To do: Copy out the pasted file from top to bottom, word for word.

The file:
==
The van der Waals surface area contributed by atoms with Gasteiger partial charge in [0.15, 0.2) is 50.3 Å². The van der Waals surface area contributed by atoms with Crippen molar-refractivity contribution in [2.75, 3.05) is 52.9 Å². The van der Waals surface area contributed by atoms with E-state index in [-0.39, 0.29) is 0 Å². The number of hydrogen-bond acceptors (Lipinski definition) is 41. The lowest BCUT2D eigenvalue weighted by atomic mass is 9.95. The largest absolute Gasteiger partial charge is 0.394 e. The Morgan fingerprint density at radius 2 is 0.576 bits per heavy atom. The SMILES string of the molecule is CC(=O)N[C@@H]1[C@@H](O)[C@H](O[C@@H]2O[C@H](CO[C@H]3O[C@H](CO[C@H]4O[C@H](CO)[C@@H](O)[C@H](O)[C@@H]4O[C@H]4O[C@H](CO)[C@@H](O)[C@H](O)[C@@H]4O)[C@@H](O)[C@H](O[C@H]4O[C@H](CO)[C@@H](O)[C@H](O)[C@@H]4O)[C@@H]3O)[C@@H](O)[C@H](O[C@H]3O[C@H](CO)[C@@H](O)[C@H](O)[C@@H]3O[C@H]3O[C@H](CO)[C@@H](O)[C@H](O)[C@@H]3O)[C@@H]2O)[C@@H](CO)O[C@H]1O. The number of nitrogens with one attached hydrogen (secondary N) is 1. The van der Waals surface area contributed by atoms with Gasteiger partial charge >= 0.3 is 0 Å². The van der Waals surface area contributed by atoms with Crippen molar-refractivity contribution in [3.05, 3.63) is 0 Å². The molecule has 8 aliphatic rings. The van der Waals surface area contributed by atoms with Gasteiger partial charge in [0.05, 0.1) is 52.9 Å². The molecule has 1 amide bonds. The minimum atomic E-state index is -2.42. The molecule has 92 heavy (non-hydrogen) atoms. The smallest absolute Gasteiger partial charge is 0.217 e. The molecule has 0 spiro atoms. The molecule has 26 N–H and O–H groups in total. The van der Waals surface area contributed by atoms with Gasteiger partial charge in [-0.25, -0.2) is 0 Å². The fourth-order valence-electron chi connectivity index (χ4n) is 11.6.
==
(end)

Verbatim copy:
The van der Waals surface area contributed by atoms with Gasteiger partial charge in [0.15, 0.2) is 50.3 Å². The van der Waals surface area contributed by atoms with Crippen molar-refractivity contribution in [2.75, 3.05) is 52.9 Å². The van der Waals surface area contributed by atoms with E-state index in [-0.39, 0.29) is 0 Å². The number of hydrogen-bond acceptors (Lipinski definition) is 41. The lowest BCUT2D eigenvalue weighted by atomic mass is 9.95. The largest absolute Gasteiger partial charge is 0.394 e. The Morgan fingerprint density at radius 2 is 0.576 bits per heavy atom. The SMILES string of the molecule is CC(=O)N[C@@H]1[C@@H](O)[C@H](O[C@@H]2O[C@H](CO[C@H]3O[C@H](CO[C@H]4O[C@H](CO)[C@@H](O)[C@H](O)[C@@H]4O[C@H]4O[C@H](CO)[C@@H](O)[C@H](O)[C@@H]4O)[C@@H](O)[C@H](O[C@H]4O[C@H](CO)[C@@H](O)[C@H](O)[C@@H]4O)[C@@H]3O)[C@@H](O)[C@H](O[C@H]3O[C@H](CO)[C@@H](O)[C@H](O)[C@@H]3O[C@H]3O[C@H](CO)[C@@H](O)[C@H](O)[C@@H]3O)[C@@H]2O)[C@@H](CO)O[C@H]1O. The number of nitrogens with one attached hydrogen (secondary N) is 1. The van der Waals surface area contributed by atoms with Gasteiger partial charge >= 0.3 is 0 Å². The van der Waals surface area contributed by atoms with Crippen molar-refractivity contribution in [3.05, 3.63) is 0 Å². The molecule has 8 aliphatic rings. The van der Waals surface area contributed by atoms with Gasteiger partial charge in [0.05, 0.1) is 52.9 Å². The molecule has 1 amide bonds. The minimum atomic E-state index is -2.42. The molecule has 92 heavy (non-hydrogen) atoms. The smallest absolute Gasteiger partial charge is 0.217 e. The molecule has 0 spiro atoms. The molecule has 26 N–H and O–H groups in total. The van der Waals surface area contributed by atoms with Gasteiger partial charge in [-0.25, -0.2) is 0 Å². The fourth-order valence-electron chi connectivity index (χ4n) is 11.6.